DWORD VertxCount; /* Number of vertices on stream */
DWORD VertxIndex; /* Index of first vertex of stream */
DWORD Layer; /* Layer that stream is drawn on */
DWORD Style; /* Line-style - dotted, dashed etc */
BYTE Hatch; /* Line-hatching - cross, sine etc */
BYTE Status; /* Status of stream */
DWORD Type; /* Line-type, ALWAYS 0 at present */
};

OK, I wrote my forward reference as:

struct STREAM_E;
typedef STREAM_E STREAM;

And, I changed my structure declaration to be:

struct STREAM_E
{ /* Used from v5.0 */
DWORD ID; /* unique ID of stream, remains unchanged in drawing */
DWORD VertxCount; /* Number of vertices on stream */
DWORD VertxIndex; /* Index of first vertex of stream */
DWORD Layer; /* Layer that stream is drawn on */
DWORD Style; /* Line-style - dotted, dashed etc */
BYTE Hatch; /* Line-hatching - cross, sine etc */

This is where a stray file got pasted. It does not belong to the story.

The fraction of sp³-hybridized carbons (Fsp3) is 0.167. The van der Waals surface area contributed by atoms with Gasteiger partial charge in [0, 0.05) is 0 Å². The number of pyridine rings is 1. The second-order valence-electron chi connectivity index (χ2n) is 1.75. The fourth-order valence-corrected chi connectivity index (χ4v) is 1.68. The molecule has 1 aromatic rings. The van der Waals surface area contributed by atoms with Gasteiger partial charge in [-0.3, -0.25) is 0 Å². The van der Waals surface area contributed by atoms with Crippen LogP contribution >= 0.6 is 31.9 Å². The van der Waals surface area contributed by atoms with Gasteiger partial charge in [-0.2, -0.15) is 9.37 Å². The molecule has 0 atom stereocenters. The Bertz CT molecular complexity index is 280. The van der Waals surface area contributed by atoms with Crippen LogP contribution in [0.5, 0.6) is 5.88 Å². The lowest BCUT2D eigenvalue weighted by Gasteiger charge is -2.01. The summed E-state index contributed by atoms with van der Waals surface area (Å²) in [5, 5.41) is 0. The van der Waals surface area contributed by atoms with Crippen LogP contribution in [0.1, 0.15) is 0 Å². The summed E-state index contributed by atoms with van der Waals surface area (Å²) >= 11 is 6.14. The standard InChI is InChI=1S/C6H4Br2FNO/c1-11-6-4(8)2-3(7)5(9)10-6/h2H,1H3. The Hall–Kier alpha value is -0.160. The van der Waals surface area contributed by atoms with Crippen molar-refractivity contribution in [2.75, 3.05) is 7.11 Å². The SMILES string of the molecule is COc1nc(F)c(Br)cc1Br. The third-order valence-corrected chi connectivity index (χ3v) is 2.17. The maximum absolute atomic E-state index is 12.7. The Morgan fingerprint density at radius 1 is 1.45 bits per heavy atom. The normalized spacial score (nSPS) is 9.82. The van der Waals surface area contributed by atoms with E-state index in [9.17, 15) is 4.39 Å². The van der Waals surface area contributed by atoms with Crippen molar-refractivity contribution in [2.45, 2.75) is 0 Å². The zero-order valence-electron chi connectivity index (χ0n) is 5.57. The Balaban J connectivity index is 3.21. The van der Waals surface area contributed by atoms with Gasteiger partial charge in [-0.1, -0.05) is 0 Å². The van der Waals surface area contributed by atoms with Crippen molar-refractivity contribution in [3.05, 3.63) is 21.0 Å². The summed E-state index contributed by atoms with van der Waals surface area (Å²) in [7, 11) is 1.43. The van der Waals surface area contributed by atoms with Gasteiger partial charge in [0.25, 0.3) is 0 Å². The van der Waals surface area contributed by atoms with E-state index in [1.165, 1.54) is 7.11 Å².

BYTE Status; /* Status of stream */
DWORD Type; /* Line-type, ALWAYS 0 at present */
};
typedef STREAM_E STREAM;

Seems to compile OK at the moment using VC++ 2003.

I do not like having to forward declare STREAM to be typedef'd to the
STREAM_E struct but this seems to be an evil necessity.

I need the STREAM_E because some day I expect to have STREAM_F,
STREAM_G, etc ... and there are binary versions of this data structure
(and it's previous representations) in customer's files for the last 15 years.

This code was originally C code written in the middle 1980s and was
"loosely" converted to C++ about 1995. Life is a legacy !


I would actually use macros instead of typedefs.

V
Jul 22 '05 #7

P: n/a
The following link describes the use of forward declarations:

http://www.eventhelix.com/RealtimeMa...dePatterns.htm

Deepa
--
http://www.EventHelix.com/EventStudio
EventStudio 2.5 - Generate Sequence Diagrams in PDF and MS-Word

Jul 22 '05 #8